James Dickson Innes(1887-1914) was one of Britain’s most important post-impressionist artists. He was born in Llanelli, south Wales and studied at the Slade School of Fine Art, London, where he met Augustus John and Derwent Lees. Together they travelled to north Wales, where Innes was struck by the twin peaks of Arenig Fawr, which was to become his ‘sacred mountain’, and which he returned to paint with an obsession similar to Cezanne’s fascination with Mont St. Victoire. In the process Innes painted some of the most startling pictures produced in Britain in the early 20th century. This, his centenary year, is marked by a retrospective exhibition at the National Museum of Wales and the publication of a monograph.

Martin Tinney Gallery is celebrating the centenary with an exhibition of specially commissioned new work by Wales’ leading contemporary landscape painters, inspired by Arenig Fawr and the surrounding area. In addition to a number of paintings by Innes, the exhibition will feature work by Keith Bowen, Karina Rosanne Barrett, Martin Collins, Clive Hicks-Jenkins, Darren Hughes, Mary Lloyd Jones, Gareth Parry, Iwan Gwyn Parry, Gwilym Prichard, Wilf Roberts, William Selwyn, Sarah Thwaites, Catrin Williams and David Woodford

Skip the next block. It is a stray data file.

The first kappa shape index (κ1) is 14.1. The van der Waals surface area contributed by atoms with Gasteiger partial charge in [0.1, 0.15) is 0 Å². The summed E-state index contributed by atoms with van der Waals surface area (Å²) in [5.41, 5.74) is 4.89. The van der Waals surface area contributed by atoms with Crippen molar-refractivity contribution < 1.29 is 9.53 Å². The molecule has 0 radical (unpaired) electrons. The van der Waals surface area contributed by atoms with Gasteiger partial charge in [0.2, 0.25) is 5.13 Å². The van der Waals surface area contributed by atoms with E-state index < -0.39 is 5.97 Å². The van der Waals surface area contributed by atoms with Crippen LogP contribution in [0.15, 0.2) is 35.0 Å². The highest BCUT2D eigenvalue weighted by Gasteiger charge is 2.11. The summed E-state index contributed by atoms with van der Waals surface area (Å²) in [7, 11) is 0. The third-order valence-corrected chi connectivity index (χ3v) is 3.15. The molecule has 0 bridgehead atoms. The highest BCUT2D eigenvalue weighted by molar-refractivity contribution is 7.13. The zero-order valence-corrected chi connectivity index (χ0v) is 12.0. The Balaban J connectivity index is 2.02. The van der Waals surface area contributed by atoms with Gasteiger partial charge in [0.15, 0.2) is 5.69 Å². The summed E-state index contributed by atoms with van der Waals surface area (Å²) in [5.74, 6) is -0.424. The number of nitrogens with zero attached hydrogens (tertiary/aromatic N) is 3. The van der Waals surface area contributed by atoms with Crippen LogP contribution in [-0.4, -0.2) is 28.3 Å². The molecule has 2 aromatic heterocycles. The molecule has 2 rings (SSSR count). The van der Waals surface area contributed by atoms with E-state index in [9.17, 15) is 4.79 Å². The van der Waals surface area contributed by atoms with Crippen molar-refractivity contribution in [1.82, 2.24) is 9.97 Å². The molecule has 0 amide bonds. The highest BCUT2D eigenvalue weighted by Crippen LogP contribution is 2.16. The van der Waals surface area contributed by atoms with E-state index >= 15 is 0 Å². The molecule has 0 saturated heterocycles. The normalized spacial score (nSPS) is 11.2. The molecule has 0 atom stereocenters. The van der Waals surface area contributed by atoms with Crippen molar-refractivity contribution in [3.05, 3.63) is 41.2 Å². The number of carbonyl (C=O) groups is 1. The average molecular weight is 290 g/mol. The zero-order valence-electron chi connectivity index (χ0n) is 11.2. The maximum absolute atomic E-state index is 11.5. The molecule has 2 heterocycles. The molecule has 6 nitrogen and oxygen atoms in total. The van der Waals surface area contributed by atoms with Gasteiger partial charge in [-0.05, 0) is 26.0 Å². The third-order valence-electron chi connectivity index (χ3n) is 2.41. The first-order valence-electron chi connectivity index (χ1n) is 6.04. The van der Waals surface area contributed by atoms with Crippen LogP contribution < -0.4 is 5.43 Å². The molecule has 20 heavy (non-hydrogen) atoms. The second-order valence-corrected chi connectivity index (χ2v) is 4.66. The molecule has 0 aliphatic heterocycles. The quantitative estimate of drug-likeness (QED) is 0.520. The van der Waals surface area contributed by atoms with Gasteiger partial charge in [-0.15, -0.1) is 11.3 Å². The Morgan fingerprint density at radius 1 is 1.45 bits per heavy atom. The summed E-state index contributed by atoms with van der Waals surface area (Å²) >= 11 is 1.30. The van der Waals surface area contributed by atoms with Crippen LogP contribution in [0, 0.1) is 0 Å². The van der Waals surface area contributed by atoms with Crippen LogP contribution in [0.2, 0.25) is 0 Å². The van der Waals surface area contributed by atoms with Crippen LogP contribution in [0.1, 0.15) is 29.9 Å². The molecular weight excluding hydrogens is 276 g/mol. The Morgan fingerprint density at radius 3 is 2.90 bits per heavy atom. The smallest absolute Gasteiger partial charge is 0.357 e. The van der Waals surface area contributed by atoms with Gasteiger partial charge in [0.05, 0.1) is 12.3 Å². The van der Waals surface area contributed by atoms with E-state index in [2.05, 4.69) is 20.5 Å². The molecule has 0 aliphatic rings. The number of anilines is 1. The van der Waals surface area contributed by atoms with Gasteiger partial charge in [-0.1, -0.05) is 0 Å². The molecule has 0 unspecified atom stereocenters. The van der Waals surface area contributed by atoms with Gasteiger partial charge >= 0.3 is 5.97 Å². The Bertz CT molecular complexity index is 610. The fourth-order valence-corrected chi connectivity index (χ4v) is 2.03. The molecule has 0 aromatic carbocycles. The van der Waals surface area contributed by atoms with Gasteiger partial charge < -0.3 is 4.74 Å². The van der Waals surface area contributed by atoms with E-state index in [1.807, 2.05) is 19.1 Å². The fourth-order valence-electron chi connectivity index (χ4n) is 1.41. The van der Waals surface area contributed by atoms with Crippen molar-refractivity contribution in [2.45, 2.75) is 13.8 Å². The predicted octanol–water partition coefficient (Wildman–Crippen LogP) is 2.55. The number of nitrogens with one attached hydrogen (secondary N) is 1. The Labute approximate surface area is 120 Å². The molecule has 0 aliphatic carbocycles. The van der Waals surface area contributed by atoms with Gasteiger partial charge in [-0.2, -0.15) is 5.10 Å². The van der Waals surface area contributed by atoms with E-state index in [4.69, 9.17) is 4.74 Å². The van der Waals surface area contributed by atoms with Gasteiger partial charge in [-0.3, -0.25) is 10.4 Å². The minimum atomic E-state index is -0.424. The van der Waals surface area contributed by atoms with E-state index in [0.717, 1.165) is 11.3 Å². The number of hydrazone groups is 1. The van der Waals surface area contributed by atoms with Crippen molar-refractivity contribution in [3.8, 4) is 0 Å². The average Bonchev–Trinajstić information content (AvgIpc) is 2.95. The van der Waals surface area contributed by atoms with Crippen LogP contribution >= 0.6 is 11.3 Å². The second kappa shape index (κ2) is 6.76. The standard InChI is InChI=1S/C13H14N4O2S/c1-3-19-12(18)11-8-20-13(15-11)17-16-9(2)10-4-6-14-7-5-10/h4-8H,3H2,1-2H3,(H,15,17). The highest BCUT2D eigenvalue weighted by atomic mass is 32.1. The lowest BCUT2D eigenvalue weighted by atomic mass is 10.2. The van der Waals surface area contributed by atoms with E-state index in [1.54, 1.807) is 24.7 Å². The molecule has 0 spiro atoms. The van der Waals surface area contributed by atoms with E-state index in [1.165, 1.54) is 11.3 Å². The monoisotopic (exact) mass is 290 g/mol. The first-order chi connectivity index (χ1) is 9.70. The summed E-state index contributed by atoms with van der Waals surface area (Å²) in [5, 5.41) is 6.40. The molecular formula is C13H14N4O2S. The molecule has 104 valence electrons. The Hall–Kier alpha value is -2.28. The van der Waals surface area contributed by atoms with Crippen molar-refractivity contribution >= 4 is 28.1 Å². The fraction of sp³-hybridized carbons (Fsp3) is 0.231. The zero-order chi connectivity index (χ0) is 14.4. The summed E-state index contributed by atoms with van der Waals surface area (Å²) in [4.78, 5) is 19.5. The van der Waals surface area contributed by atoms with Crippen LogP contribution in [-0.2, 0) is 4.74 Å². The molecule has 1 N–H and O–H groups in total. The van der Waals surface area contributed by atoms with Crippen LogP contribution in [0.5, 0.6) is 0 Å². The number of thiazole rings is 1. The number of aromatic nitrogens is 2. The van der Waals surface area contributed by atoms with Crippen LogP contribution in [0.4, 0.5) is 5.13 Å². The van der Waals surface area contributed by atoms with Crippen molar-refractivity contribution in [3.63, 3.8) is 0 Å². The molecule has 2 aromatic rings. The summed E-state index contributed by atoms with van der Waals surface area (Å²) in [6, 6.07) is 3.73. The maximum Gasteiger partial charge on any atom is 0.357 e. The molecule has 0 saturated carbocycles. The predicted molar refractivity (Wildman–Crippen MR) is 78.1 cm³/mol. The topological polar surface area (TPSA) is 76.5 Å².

This unique exhibition is a fitting tribute to one of Wales’ and Britain’s most important landscape painters.